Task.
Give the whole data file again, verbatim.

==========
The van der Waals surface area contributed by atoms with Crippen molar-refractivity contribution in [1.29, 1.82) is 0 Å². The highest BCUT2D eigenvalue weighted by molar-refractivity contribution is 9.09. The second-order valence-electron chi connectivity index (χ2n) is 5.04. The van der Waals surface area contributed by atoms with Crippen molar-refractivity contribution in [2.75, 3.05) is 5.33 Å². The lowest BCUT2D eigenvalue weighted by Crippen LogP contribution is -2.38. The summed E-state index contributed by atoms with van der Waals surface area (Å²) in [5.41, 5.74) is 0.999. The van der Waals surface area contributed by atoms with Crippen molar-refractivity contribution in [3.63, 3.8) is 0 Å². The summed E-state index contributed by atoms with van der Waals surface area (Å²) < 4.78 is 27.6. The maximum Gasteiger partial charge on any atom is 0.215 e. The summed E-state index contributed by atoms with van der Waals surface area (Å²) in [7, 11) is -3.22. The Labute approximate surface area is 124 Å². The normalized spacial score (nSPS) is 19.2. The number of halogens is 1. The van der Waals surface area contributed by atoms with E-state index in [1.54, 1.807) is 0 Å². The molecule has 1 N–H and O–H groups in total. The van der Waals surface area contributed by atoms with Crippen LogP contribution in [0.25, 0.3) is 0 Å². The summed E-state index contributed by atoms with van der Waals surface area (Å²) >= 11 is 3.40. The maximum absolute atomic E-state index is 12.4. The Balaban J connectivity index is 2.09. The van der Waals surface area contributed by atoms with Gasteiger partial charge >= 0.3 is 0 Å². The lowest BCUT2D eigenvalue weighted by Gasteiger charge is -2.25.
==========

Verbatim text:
The van der Waals surface area contributed by atoms with Crippen molar-refractivity contribution in [1.29, 1.82) is 0 Å². The highest BCUT2D eigenvalue weighted by molar-refractivity contribution is 9.09. The second-order valence-electron chi connectivity index (χ2n) is 5.04. The van der Waals surface area contributed by atoms with Crippen molar-refractivity contribution in [2.75, 3.05) is 5.33 Å². The lowest BCUT2D eigenvalue weighted by Crippen LogP contribution is -2.38. The summed E-state index contributed by atoms with van der Waals surface area (Å²) in [5.41, 5.74) is 0.999. The van der Waals surface area contributed by atoms with Crippen molar-refractivity contribution in [3.63, 3.8) is 0 Å². The summed E-state index contributed by atoms with van der Waals surface area (Å²) < 4.78 is 27.6. The maximum Gasteiger partial charge on any atom is 0.215 e. The summed E-state index contributed by atoms with van der Waals surface area (Å²) in [7, 11) is -3.22. The Labute approximate surface area is 124 Å². The normalized spacial score (nSPS) is 19.2. The number of halogens is 1. The van der Waals surface area contributed by atoms with E-state index in [1.54, 1.807) is 0 Å². The molecule has 1 N–H and O–H groups in total. The van der Waals surface area contributed by atoms with Crippen LogP contribution in [0.25, 0.3) is 0 Å². The summed E-state index contributed by atoms with van der Waals surface area (Å²) >= 11 is 3.40. The maximum absolute atomic E-state index is 12.4. The Balaban J connectivity index is 2.09. The van der Waals surface area contributed by atoms with Gasteiger partial charge >= 0.3 is 0 Å². The lowest BCUT2D eigenvalue weighted by Gasteiger charge is -2.25.